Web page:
delay(interval);
}

void dash() {
  digitalWrite(LED_BUILTIN, HIGH); // send 5 volts
  delay(3 * interval);
  digitalWrite(LED_BUILTIN, LOW); // send 0 volts 
  delay(interval);
}

void endword() {
  digitalWrite(LED_BUILTIN, LOW); // send 0 volts  
  delay(4 * interval);
}

void endletter() {
  digitalWrite(LED_BUILTIN, LOW); // send 0 volts  
  delay(2 * interval);
}

void A() {
  dot();
  dash();
  endletter(); 
}

void B() {
  dash();
  dot();
  dot();
  dot();
  endletter(); 
}

void S() {
  dot();
  dot();
  dot(); 
  endletter(); 
}

void O() {
  dash();
  dash();
  dash();  
  endletter(); 
}

Hackers – code for our first prototype remote-controlled robot

Here is a video of the first tests of our remote-controlled robot with 2-wheel drive.

The control for this is based on the calculations we described in an earlier post: https://coderdojoathenry.org/2019/02/24/hackers-how-to-control-a-robots-wheel-motors-based-on-joystick-movements/

Here is the code:

// Code by Luke Madden, CoderDojo Athenry, with some comments added by Michael.
// This code controls a robot with 2-wheel drive, based on movements of a joystick.

// These are the motor H bridge control pins
#define in1 8
#define in2 9
#define in3 10
#define in4 11

// These hold values read from channels of the LemonRX receiver
int ch1;
int ch2; // not currently used
int ch3;

// These are the min and max values we read on each channel when we move the joystick
int joymin = 950;
int joymax = 1950;

// X and Y are joystick values in range -1 to +1
float X;
float Y;

// M1 and M2 are values for Motors 1 and 2, in range -1 to +1
int M1;
int M2; 

void setup() {
  pinMode(5, INPUT);
  pinMode(6, INPUT);
  pinMode(7, INPUT);

  Serial.begin(9600);
}

void loop() {

  // read pulse width values from each channel of lemonRX
  ch1 = pulseIn(5, HIGH, 25000);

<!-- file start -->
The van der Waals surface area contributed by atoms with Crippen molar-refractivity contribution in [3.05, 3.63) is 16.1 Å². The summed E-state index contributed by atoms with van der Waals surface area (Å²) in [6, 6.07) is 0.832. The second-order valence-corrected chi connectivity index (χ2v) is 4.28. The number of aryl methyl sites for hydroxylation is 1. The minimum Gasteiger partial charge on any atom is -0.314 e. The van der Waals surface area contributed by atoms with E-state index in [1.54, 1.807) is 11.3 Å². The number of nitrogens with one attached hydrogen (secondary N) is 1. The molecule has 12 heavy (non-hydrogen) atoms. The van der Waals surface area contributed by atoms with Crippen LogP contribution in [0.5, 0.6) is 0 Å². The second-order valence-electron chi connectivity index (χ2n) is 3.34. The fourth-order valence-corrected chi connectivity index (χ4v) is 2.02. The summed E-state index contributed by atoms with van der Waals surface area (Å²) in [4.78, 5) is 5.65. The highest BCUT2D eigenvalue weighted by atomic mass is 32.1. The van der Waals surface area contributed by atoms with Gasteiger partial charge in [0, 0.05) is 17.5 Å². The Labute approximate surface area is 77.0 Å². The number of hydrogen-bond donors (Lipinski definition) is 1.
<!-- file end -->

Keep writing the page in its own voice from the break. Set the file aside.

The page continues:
ch2 = pulseIn(6, HIGH, 25000);
  ch3 = pulseIn(7, HIGH, 25000);

  // Convert them to floats in range -1 to 1: map uses int, so set it to int in range -1000 to 1000 and then divide by 1000.0
  X = map(ch1, joymin, joymax, -1000, 1000)/1000.0;
  Y = map(ch3, joymin, joymax, -1000, 1000)/-1000.0;

  // This is the fomula for how much power to send to each motor
  // Motor values should be in range -255 to 255, not -1 to 1, so multiply by 255
  M1 = (X + Y) * 255;
  M2 = (X - Y) * 255;

  // Our fomula can end up with values greater than 255, so constrain them to this range
  M1 = constrain(M1, -255, 255);
  M2 = constrain(M2, -255, 255);

  // Call our function to actually drive the motors
  drive(M1,M2);

  // print out for debugging
  Serial.print("Channels: C1=\t"); // Print the value of
  Serial.print(ch1);        // each channel
  Serial.print("\t M1=\t");
  Serial.print(M1);
  Serial.print("\t M2=\t");
  Serial.print(M2);
  Serial.print("\t C3:\t");
  Serial.println(ch3);

  // this delay seems to help reading joystick
  delay(300);
}

void drive(int M1, int M2) {
  // drive both motors at speeds M1, M2 in range -255, 255
  if (M1 > 0) {
    analogWrite(in1, M1);
    analogWrite(in2, 0);
  }
  else {
    analogWrite(in1, 0);
    analogWrite(in2, -M1);
  }

  if (M2 > 0) {
    analogWrite(in3, M2);
    analogWrite(in4, 0);
  }
  else {
    analogWrite(in3, 0);
    analogWrite(in4, -M2);
  }
}

Hackers – How to Steer an Autonomous Wheeled Robot to Drive Towards a Detected Object

During the same session at which we figured out how to translate joystick movements into motor signals for a robot with two drive wheels (https://coderdojoathenry.org/2019/02/24/hackers-how-to-control-a-robots-wheel-motors-based-on-joystick-movements/), we moved on to figuring out how to control the motor so as to steer an autonomous robot towards an object of interest.